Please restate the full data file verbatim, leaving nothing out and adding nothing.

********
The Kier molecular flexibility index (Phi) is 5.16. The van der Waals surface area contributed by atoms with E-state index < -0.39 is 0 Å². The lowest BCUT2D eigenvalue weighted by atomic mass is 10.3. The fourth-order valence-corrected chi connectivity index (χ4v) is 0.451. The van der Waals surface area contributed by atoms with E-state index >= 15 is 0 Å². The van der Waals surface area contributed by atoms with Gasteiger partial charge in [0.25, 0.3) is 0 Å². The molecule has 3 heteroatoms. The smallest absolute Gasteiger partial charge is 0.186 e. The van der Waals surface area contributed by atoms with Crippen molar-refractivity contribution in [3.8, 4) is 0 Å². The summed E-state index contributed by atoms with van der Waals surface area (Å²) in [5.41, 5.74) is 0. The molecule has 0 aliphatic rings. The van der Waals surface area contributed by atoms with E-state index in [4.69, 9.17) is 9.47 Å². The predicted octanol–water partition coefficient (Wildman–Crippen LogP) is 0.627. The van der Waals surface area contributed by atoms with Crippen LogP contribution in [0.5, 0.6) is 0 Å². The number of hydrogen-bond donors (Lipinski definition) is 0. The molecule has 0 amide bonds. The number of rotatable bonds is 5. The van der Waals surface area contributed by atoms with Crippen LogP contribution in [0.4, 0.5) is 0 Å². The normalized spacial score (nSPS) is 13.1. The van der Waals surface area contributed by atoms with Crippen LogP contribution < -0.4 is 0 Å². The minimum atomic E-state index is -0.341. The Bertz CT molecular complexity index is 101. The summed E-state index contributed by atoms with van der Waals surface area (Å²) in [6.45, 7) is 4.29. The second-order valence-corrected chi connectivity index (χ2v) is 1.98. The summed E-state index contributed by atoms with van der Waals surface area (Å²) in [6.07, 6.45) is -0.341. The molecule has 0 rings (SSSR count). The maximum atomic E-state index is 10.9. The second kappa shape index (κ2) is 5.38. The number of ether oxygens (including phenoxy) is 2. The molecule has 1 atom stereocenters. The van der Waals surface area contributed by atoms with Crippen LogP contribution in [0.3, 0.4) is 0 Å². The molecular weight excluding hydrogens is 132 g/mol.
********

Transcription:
The Kier molecular flexibility index (Phi) is 5.16. The van der Waals surface area contributed by atoms with E-state index < -0.39 is 0 Å². The lowest BCUT2D eigenvalue weighted by atomic mass is 10.3. The fourth-order valence-corrected chi connectivity index (χ4v) is 0.451. The van der Waals surface area contributed by atoms with E-state index >= 15 is 0 Å². The van der Waals surface area contributed by atoms with Gasteiger partial charge in [0.25, 0.3) is 0 Å². The molecule has 3 heteroatoms. The smallest absolute Gasteiger partial charge is 0.186 e. The van der Waals surface area contributed by atoms with Crippen molar-refractivity contribution in [3.8, 4) is 0 Å². The summed E-state index contributed by atoms with van der Waals surface area (Å²) in [5.41, 5.74) is 0. The molecule has 0 aliphatic rings. The van der Waals surface area contributed by atoms with E-state index in [4.69, 9.17) is 9.47 Å². The predicted octanol–water partition coefficient (Wildman–Crippen LogP) is 0.627. The van der Waals surface area contributed by atoms with Crippen LogP contribution in [0.5, 0.6) is 0 Å². The number of hydrogen-bond donors (Lipinski definition) is 0. The molecule has 0 amide bonds. The number of rotatable bonds is 5. The van der Waals surface area contributed by atoms with Crippen LogP contribution in [0.4, 0.5) is 0 Å². The normalized spacial score (nSPS) is 13.1. The van der Waals surface area contributed by atoms with Crippen LogP contribution < -0.4 is 0 Å². The minimum atomic E-state index is -0.341. The Bertz CT molecular complexity index is 101. The summed E-state index contributed by atoms with van der Waals surface area (Å²) in [6.45, 7) is 4.29. The second-order valence-corrected chi connectivity index (χ2v) is 1.98. The summed E-state index contributed by atoms with van der Waals surface area (Å²) in [6.07, 6.45) is -0.341. The molecule has 0 rings (SSSR count). The maximum atomic E-state index is 10.9. The second kappa shape index (κ2) is 5.38. The number of ether oxygens (including phenoxy) is 2. The molecule has 1 atom stereocenters. The van der Waals surface area contributed by atoms with Crippen LogP contribution in [0.3, 0.4) is 0 Å². The molecular weight excluding hydrogens is 132 g/mol.